Egypt's President Mohamed Morsi is facing nationwide protests after refusing to back down from controversial decrees granting him sweeping powers. Tens of thousands have flocked to Cairo's iconic Tahrir Square.
Opponents of President Morsi rallied in Tahrir Square for a fifth day on Tuesday, stepping up pressure to topple decrees they say threaten Egypt with a new era of autocracy.
Several marches set off from around the capital of Cairo to join thousands of protesters already in the square to denounce Morsi's actions.
In the Mediterranean city of Alexandria, several hundred gathered in Qaitbay Square, with two large marches expected to join them later.
A rival rally in Cairo by the Muslim Brotherhood in support of the president was called off to "avoid potential unrest."
"The Muslim Brotherhood stole the revolution" read one banner in Tahrir. Another said the president was "pushing the people to civil disobedience."
Sporadic clashes between police and protesting youths continued into the afternoon near the square.
The protest called by leftist, liberal and socialist groups marked an escalation of the worst crisis since the Morsi was elected in June.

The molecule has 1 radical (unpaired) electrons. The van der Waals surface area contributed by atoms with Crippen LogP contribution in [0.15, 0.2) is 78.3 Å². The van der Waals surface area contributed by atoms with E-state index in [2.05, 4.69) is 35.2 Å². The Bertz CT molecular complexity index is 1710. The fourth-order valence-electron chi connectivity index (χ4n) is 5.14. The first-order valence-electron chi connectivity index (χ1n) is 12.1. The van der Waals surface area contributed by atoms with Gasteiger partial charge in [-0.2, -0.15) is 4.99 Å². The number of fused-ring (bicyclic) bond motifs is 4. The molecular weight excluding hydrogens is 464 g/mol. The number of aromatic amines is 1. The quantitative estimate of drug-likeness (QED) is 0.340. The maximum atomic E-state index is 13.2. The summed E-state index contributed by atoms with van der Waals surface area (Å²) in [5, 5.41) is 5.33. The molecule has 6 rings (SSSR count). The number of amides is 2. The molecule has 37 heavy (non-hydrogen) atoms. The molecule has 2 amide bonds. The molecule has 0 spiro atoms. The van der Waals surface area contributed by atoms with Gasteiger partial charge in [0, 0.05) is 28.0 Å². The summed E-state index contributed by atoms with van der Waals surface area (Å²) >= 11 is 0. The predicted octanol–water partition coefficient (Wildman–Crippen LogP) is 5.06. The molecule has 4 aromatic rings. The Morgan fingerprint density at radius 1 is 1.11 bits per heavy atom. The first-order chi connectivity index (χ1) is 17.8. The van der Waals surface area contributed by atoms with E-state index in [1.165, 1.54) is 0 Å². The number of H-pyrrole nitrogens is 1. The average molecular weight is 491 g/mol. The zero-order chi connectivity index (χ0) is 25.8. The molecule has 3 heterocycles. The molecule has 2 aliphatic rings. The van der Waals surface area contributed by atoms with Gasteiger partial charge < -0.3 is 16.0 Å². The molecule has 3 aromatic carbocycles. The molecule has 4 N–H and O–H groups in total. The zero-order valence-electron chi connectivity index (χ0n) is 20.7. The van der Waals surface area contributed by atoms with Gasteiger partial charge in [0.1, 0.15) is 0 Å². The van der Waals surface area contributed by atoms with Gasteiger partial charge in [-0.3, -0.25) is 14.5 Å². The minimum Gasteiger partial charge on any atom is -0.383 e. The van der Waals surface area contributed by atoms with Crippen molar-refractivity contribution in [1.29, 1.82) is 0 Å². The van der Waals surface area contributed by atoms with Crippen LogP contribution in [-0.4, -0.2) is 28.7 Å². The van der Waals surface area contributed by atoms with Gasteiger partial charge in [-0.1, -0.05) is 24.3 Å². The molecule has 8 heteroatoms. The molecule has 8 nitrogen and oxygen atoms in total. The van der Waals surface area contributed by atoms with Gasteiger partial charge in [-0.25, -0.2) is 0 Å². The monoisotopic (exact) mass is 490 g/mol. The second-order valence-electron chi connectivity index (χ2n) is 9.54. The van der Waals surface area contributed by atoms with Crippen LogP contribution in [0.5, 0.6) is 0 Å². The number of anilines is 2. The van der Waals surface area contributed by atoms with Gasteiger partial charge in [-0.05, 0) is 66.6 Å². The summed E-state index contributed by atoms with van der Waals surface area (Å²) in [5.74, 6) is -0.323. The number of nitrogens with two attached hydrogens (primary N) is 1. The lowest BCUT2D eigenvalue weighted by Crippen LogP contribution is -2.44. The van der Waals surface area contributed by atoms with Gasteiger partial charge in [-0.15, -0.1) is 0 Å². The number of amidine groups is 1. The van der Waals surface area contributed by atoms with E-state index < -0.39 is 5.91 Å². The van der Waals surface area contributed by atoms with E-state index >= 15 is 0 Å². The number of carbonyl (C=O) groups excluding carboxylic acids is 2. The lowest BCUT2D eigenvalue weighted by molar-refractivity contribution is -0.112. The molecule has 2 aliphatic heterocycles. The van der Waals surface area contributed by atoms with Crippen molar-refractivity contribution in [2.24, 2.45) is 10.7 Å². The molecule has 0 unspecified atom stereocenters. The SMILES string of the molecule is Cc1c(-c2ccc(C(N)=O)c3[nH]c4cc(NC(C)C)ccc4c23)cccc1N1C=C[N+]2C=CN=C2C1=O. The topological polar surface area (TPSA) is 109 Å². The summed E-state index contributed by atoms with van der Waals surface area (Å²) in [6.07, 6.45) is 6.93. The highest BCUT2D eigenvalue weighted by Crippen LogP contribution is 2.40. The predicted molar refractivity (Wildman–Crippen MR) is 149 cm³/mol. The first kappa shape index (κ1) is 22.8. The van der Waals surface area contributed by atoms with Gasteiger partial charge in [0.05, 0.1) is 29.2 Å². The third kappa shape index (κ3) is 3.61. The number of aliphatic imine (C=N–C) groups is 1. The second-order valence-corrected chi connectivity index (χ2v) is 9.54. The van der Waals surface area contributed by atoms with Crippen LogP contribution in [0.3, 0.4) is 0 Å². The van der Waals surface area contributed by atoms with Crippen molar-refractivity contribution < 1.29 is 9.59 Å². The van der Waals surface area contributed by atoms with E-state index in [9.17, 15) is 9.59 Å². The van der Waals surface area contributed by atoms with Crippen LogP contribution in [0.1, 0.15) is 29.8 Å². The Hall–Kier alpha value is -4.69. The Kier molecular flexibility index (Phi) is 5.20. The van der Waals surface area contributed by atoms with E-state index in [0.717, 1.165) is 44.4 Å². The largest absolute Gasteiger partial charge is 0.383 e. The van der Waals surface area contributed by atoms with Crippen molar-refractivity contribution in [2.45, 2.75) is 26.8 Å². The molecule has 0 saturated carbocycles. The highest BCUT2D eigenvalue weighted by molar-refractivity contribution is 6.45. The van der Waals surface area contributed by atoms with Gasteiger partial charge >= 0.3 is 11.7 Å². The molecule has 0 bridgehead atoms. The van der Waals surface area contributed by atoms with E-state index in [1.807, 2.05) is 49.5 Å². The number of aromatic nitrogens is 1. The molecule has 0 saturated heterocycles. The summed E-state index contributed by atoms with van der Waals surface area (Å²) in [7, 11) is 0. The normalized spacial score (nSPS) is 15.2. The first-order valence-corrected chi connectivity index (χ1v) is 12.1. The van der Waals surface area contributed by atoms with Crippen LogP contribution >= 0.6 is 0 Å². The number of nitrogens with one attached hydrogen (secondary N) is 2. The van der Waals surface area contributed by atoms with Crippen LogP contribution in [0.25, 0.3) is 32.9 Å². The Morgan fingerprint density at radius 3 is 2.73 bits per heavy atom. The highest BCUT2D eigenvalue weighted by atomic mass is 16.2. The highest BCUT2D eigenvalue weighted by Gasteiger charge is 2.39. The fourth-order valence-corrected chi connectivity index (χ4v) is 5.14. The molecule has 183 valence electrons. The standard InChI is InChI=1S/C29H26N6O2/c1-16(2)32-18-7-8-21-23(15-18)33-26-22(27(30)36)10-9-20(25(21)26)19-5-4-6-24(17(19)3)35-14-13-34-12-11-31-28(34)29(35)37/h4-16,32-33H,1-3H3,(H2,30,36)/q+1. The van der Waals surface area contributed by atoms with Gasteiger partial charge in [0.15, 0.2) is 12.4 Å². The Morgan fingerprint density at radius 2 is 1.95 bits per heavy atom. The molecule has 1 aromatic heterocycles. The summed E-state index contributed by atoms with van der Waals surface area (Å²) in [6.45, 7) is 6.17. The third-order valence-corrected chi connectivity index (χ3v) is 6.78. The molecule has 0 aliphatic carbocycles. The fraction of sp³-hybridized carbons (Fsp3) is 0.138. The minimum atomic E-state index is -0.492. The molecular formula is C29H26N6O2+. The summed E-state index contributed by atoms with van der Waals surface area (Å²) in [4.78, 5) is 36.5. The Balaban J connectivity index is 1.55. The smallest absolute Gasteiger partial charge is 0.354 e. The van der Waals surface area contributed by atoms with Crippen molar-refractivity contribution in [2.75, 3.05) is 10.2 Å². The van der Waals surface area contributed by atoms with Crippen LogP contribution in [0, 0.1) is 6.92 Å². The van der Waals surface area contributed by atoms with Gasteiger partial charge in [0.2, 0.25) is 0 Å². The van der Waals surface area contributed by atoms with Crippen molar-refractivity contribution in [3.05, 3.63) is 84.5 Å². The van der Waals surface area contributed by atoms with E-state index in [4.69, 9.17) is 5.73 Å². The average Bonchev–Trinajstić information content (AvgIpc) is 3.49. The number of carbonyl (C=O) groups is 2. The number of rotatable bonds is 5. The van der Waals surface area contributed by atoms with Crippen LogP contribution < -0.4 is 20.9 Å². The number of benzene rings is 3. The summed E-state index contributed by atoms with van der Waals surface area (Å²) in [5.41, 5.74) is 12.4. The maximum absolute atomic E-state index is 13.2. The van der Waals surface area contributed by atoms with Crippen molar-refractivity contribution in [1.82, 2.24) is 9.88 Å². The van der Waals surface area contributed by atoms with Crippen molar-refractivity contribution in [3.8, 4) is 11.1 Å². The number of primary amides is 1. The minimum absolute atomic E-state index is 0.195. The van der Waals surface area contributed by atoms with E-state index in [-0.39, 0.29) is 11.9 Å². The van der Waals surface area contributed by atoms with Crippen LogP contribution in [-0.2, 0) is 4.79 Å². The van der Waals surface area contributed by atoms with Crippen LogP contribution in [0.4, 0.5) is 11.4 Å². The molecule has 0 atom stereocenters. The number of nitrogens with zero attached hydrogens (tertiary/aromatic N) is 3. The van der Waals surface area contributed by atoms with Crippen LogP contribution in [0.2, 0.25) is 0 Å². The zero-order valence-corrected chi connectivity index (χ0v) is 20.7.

Morsi stands by decrees
The demonstrations came a day after Morsi had met with the Supreme Judicial Council, Egypt's highest court, in a bid to defuse the crisis over the decree that has sparked deadly clashes and prompted some judges and journalists to call for strike.
After the meeting, presidential spokesman Yasser Ali told reporters that there was "no change in the constitutional declaration."
Among the measures is a ban on any judicial review of presidential decrees or other actions and legal immunity for the Islamist-dominated assembly charged with drafting the country's new constitution.
Ali said that in regards to immunity for presidential decisions, "what is intended is those that are linked to matters of sovereignty."
He added that there were no changes to the immunity granted to the constitutional assembly, and stressed what Morsi called the "temporary" nature of all of the measures.
hc/dr (AFP, Reuters)